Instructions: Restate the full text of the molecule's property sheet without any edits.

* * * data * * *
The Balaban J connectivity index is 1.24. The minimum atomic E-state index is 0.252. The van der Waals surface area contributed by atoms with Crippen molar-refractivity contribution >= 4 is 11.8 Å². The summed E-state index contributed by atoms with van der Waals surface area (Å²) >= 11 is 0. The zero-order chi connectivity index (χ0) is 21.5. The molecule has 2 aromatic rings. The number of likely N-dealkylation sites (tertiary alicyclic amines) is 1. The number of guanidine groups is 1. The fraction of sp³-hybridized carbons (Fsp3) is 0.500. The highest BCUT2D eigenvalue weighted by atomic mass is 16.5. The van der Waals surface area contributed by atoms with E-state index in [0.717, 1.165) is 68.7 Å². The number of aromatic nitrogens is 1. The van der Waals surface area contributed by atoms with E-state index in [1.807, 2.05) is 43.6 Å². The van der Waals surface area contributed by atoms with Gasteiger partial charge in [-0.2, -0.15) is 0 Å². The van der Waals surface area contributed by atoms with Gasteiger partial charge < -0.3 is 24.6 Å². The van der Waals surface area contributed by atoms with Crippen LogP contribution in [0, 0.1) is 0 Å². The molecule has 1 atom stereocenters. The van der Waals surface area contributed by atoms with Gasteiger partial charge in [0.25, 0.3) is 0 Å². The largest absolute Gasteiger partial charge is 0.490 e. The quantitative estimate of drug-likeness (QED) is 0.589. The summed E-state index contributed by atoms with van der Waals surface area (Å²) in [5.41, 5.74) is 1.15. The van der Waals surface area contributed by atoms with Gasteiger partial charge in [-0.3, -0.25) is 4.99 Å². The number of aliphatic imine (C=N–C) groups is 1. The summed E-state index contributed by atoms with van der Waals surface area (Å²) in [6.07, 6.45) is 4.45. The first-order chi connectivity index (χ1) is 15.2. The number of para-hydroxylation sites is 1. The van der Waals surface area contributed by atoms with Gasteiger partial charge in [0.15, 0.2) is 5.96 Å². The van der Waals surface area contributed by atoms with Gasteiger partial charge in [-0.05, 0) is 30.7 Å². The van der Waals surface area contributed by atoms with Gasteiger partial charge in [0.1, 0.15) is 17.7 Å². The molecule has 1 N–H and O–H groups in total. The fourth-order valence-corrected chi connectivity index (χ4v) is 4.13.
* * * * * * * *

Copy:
The Balaban J connectivity index is 1.24. The minimum atomic E-state index is 0.252. The van der Waals surface area contributed by atoms with Crippen molar-refractivity contribution >= 4 is 11.8 Å². The summed E-state index contributed by atoms with van der Waals surface area (Å²) >= 11 is 0. The zero-order chi connectivity index (χ0) is 21.5. The molecule has 2 aromatic rings. The number of likely N-dealkylation sites (tertiary alicyclic amines) is 1. The number of guanidine groups is 1. The fraction of sp³-hybridized carbons (Fsp3) is 0.500. The highest BCUT2D eigenvalue weighted by atomic mass is 16.5. The van der Waals surface area contributed by atoms with E-state index in [0.717, 1.165) is 68.7 Å². The number of aromatic nitrogens is 1. The van der Waals surface area contributed by atoms with E-state index in [1.807, 2.05) is 43.6 Å². The van der Waals surface area contributed by atoms with Gasteiger partial charge in [-0.2, -0.15) is 0 Å². The van der Waals surface area contributed by atoms with Gasteiger partial charge < -0.3 is 24.6 Å². The van der Waals surface area contributed by atoms with Crippen LogP contribution in [0, 0.1) is 0 Å². The molecule has 1 atom stereocenters. The van der Waals surface area contributed by atoms with Gasteiger partial charge in [0.25, 0.3) is 0 Å². The largest absolute Gasteiger partial charge is 0.490 e. The quantitative estimate of drug-likeness (QED) is 0.589. The summed E-state index contributed by atoms with van der Waals surface area (Å²) in [5.41, 5.74) is 1.15. The van der Waals surface area contributed by atoms with Gasteiger partial charge in [-0.3, -0.25) is 4.99 Å². The number of aliphatic imine (C=N–C) groups is 1. The summed E-state index contributed by atoms with van der Waals surface area (Å²) in [6.07, 6.45) is 4.45. The first-order chi connectivity index (χ1) is 15.2. The number of para-hydroxylation sites is 1. The van der Waals surface area contributed by atoms with Gasteiger partial charge in [0.15, 0.2) is 5.96 Å². The van der Waals surface area contributed by atoms with Gasteiger partial charge in [-0.05, 0) is 30.7 Å². The van der Waals surface area contributed by atoms with Gasteiger partial charge in [0.1, 0.15) is 17.7 Å². The molecule has 1 N–H and O–H groups in total. The fourth-order valence-corrected chi connectivity index (χ4v) is 4.13.